A visit from my four-year-old nephew, Gabe (an orange-haired spitfire), provided the happy opportunity to share with him my family’s favorite Dr. Seuss stories. They are so prized not only because children love them, but because they are charming and literate enough for adults to read aloud approximately 1,042 times per childhood without losing their minds. But more importantly, as I’ve long thought and told anyone who’ll listen, they collectively embody a complete morality library for children, and for adults too. Yes, it’s true.
- Children are people, too. In Horton Hears a Who, a kind-hearted elephant saves an entire species that resides on a speck of dust from “size-ist” non-believers who cannot imbue worth and personhood on creatures so tiny until Horton convinces them that they exist and deserve protection, because “A person’s a person no matter how small.” If Connecticut Voices for Children didn’t already have a mission statement, that would be a strong contender. It also wouldn’t be a bad state motto.
- Fair play. Next, Sneetches is a pithy, anti-prejudice tale demonstrating, with fantastical contraptions and avaricious exploiters, the absurdity of the self-perception of superiority by Sneetches “whose bellies have stars” over Sneetches whose bellies have “none upon thars”. What more, really, do children and adults need to know about how to treat each other?
- Keeping our promises. Finally, Horton Hatches the Egg returns to our elephant hero, who in this adventure perseveres– through winter storms and hunters with guns and seasickness and exploitation at a circus and his peers’ derision—in protecting the nest and egg he’s sitting on, because he promised that he would! Horton’s mantra, “I meant what I said and I said what I meant, an elephant’s faithful, one hundred percent!” is a lesson just as important for adults as for children, and the question—“How do we keep the promises we make to children?”– is one which underlies all of the policy questions we ask at Connecticut Voices.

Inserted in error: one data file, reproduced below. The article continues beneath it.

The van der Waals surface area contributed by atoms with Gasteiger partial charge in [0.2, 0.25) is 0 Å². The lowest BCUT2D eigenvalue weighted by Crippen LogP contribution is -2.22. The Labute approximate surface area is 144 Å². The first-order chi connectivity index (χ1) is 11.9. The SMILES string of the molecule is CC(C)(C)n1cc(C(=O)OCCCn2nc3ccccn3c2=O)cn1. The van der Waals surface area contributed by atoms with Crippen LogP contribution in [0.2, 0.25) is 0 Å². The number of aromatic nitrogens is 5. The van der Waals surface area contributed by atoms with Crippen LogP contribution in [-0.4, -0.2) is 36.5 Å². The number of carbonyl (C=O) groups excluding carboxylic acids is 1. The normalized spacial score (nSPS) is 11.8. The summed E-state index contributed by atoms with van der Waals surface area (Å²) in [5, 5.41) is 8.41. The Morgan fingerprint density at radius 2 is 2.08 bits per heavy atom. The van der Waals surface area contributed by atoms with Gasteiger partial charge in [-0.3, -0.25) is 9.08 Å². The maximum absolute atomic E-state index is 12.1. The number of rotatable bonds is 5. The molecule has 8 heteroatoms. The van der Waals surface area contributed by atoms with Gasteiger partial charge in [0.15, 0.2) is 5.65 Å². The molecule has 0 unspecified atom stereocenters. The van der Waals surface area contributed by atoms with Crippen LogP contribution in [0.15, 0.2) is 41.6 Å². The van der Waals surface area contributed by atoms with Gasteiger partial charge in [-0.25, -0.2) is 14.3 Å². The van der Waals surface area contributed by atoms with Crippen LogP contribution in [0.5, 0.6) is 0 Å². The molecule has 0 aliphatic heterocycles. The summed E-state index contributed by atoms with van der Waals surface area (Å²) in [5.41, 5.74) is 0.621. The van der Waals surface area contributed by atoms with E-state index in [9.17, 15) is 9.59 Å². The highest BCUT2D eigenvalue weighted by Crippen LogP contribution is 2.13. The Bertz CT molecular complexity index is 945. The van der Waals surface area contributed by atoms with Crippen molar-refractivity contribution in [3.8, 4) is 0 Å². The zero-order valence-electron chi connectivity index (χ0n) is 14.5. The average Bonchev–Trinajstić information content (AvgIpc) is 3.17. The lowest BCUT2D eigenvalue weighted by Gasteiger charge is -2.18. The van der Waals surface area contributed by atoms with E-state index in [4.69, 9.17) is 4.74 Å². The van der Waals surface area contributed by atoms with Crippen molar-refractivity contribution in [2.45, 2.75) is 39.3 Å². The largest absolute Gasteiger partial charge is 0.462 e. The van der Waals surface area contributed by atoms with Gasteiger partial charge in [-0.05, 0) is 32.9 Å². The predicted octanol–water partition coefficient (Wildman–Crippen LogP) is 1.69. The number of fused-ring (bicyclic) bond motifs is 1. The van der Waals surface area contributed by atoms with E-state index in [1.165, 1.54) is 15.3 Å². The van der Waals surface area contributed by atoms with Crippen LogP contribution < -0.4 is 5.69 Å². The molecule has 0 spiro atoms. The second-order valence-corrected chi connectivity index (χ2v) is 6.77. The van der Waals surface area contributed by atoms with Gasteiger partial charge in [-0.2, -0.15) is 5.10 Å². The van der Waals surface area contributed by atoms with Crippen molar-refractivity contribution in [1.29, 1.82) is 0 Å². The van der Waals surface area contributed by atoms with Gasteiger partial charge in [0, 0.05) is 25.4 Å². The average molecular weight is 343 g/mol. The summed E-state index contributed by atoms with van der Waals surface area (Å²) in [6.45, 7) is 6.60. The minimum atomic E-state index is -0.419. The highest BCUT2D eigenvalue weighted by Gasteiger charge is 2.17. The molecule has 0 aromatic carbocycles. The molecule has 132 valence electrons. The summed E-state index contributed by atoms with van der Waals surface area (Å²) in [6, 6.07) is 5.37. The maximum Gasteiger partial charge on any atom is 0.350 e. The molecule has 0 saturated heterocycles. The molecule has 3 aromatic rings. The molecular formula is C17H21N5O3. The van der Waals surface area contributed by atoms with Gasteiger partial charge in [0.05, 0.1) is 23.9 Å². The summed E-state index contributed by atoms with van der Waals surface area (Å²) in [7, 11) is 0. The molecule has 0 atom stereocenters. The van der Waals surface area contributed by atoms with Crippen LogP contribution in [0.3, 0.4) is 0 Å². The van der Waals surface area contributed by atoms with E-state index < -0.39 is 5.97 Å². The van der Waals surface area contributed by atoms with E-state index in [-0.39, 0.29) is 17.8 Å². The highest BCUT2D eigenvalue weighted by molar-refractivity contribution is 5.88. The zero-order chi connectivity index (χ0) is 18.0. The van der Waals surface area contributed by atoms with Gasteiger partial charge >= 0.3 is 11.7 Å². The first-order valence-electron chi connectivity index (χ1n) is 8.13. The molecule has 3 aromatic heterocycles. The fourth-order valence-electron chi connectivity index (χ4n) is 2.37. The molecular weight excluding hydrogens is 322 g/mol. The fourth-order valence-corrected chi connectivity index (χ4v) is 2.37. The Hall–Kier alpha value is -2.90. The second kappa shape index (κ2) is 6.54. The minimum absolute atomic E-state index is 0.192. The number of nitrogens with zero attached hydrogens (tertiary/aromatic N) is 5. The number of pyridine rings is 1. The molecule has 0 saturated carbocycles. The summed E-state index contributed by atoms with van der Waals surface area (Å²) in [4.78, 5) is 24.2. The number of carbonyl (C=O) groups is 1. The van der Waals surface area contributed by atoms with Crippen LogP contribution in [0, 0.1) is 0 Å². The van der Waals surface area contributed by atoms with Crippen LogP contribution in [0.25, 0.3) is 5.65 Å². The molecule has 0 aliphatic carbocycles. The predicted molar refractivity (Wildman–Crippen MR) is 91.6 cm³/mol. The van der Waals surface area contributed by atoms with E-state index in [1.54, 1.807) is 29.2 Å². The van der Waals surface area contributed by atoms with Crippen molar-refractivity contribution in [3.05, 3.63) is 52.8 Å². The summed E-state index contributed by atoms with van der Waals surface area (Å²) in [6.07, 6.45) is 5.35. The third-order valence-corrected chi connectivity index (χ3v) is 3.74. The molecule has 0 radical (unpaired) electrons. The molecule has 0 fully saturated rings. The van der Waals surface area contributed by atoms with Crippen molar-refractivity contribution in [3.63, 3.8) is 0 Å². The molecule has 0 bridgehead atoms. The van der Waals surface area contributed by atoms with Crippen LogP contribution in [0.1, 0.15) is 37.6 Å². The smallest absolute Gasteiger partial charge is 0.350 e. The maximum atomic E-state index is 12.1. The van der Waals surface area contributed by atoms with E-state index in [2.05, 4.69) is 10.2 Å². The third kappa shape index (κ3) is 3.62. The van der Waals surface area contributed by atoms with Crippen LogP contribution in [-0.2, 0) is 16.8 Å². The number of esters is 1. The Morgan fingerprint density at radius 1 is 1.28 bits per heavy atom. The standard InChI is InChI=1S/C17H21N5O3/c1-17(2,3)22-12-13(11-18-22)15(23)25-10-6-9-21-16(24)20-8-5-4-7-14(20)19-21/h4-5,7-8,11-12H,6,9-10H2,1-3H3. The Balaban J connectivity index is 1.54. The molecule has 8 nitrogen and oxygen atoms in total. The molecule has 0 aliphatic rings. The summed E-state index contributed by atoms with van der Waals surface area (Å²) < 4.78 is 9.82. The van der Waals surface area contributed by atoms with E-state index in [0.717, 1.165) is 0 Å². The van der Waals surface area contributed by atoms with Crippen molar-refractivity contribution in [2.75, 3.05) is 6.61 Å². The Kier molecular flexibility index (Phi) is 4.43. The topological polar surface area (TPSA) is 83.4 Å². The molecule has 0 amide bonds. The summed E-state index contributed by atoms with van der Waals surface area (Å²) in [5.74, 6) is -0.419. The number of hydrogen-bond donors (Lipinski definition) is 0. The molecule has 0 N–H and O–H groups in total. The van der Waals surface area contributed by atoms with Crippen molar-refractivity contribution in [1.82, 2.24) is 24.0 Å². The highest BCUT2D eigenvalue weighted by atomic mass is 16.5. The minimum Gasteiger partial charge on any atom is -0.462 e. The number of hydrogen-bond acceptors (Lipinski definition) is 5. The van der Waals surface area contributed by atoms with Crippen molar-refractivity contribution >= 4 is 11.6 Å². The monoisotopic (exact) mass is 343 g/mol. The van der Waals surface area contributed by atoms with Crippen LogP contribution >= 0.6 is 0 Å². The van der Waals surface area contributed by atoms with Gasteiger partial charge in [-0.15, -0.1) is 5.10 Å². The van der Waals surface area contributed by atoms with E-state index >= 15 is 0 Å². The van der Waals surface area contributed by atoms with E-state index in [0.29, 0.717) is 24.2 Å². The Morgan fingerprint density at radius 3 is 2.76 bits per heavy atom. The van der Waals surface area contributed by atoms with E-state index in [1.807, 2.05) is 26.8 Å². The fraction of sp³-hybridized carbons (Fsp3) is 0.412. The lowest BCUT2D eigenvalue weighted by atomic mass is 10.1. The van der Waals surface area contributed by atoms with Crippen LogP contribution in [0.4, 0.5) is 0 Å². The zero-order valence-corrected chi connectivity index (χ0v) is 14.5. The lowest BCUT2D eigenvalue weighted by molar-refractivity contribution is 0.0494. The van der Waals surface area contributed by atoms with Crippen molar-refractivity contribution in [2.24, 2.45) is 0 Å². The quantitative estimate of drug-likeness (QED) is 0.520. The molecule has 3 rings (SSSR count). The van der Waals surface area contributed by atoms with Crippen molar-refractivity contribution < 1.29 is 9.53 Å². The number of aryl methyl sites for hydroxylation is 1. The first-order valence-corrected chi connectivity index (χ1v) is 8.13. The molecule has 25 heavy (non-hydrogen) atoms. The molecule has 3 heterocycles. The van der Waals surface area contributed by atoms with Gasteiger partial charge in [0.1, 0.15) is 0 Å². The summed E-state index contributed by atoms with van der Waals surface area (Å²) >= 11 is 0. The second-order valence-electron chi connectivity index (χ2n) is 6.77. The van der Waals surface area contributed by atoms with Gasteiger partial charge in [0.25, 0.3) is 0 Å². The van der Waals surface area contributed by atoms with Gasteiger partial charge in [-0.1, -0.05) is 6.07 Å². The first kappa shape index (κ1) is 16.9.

Through our work at Connecticut Voices for Children, we aim to value children and youth as our future, promote fairness and opportunity, and encourage other grown-ups to keep our promises to children. Early education is one of the best investments in the future we can make, and our annual early care progress report tracks how well the state is doing. Our report on changing demographics in the state points out that if we fail to offer fair play and broader opportunity for all of Connecticut’s children soon, both adults and children will suffer the consequences. Our work on the state budget looks at how we as a state can structure our revenue system so that we can keep our promises to Connecticut’s children’s into the future—with the necessary investments in their education, health, safety and family supports. And we also keep our promises to children by training and mentoring the next generation of their advocates.
By working together on policies that improve the lives of Connecticut’s children and families, we can all make Horton the elephant proud.